Association of State and Territorial Health Officials. [2014]. Environmental scan: Best practices for developing and deploying a competency-based training needs assessment. Arlington, VA: Association of State and Territorial Health Officials, 13 pp.

Annotation: This report documents the results of an environmental scan of best practices for developing and deploying a needs assessment related to current capacity and knowledge of the public health work force and identify gaps in training and technical assistance to better meet the demands of the changing health care climate. Contents include current research and needs assessments conducted since the Affordable Care Act was implemented and interviews from organizations in the field.

Contact: Association of State and Territorial Health Officials, 2231 Crystal Drive, Suite 450, Arlington, VA 22202, Telephone: (202) 371-9090 Fax: (571) 527-3189 Web Site: http://www.astho.org Available from the website.

Keywords: Competency based education, Health care reform, Model programs, Needs assessment, Public health infrastructure, Research, Technical assistance, Training, Work force

ASCD. 2014. Food stamp cuts: Effects on education. Alexandria, VA: ASCD, 4 pp. (ASCD policy points)

Annotation: This policy brief provides information on the Supplemental Nutrition Assistance Program (SNAP), the effect of nutrition on student academics, and the status of federal nutrition programs. Contents include links to related resources, an infographic, and tips for policymakers and other stakeholders.

Contact: ASCD, 1703 North Beauregard Street, Alexandria, VA 22311-1714, Telephone: (703) 578-9600 Secondary Telephone: (800) 933+2723 Fax: (703) 575-5400 E-mail: member@ascd.org Web Site: http://www.ascd.org Available from the website.

Keywords: Academic achievement, Advocacy, Community action, Federal programs, Nutrition, Nutrition programs, Public policy, Supplemental Nutrition Assistance Program

Children's Health Care Quality Measures Core Set Technical Assistance and Analytic Support Program. 2014. Strategies for using vital records to measure quality of care in Medicaid and CHIP programs. Baltimore, MD: U.S. Centers for Medicare & Medicaid Services, 5 pp. (Technical assistance brief; no. 4)

Annotation: This technical assistance brief discusses strategies for accessing vital records for quality measurement and improvement efforts related maternal and infant health care in Medicaid and the Children's Health Insurance Program. The brief also gives guidance and describes resources available to states for linking vital records and Medicaid/CHIP data to increase states' capacity to report two measures in the core set of children's health care quality measures: low birth weight rate and Cesarean section rate.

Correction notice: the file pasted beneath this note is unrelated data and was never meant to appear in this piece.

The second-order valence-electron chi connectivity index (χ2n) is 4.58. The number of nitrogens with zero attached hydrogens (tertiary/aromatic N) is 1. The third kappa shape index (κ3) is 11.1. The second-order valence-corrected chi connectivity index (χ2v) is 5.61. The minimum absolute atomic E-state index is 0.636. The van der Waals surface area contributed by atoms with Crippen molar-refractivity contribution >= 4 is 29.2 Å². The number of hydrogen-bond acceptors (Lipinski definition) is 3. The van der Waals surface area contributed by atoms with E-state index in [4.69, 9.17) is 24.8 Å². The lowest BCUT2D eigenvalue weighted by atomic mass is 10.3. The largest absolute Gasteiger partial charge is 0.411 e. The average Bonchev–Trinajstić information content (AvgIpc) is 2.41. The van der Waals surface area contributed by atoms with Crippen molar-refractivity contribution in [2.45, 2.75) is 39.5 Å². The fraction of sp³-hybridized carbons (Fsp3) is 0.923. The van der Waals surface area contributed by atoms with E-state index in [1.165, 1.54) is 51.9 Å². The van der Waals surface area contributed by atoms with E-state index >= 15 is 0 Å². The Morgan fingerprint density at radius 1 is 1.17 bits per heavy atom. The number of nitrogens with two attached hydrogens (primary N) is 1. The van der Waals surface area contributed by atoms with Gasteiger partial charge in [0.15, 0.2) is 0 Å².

Contact: U.S. Centers for Medicare & Medicaid Services, 7500 Security Boulevard, Baltimore, MD 21244, Telephone: (877) 267-2323 Secondary Telephone: (410) 786-3000 Fax: Web Site: https://www.cms.gov Available from the website.

Keywords: Cesarean section, Children's Health Insurance Program, Data linkage, Low birthweight, Measures, Medicaid, Program improvement, Public health infrastructure, Quality assurance, Resources for professionals, Technical assistance, Vital statistics

National Association of County and City Health Officials. 2014. Maternal, child, and adolescent health (MCAH) champions: The local MCAH capacity building project experience. Washington, DC: National Association of County and City Health Officials, 8 pp.

Annotation: This report describes a multi-year demonstration project to build local health department's (LHD's) technical knowledge and leadership abilities for maternal and child health through blended learning techniques including in-person capacity building trainings and virtual coaching, networking, and peer-to-peer sharing. Contents include information about the project framework and outcomes, participating LHDs, lessons learned, and recommendations for future capacity building projects is included. [Funded by the Maternal and Child Health Bureau]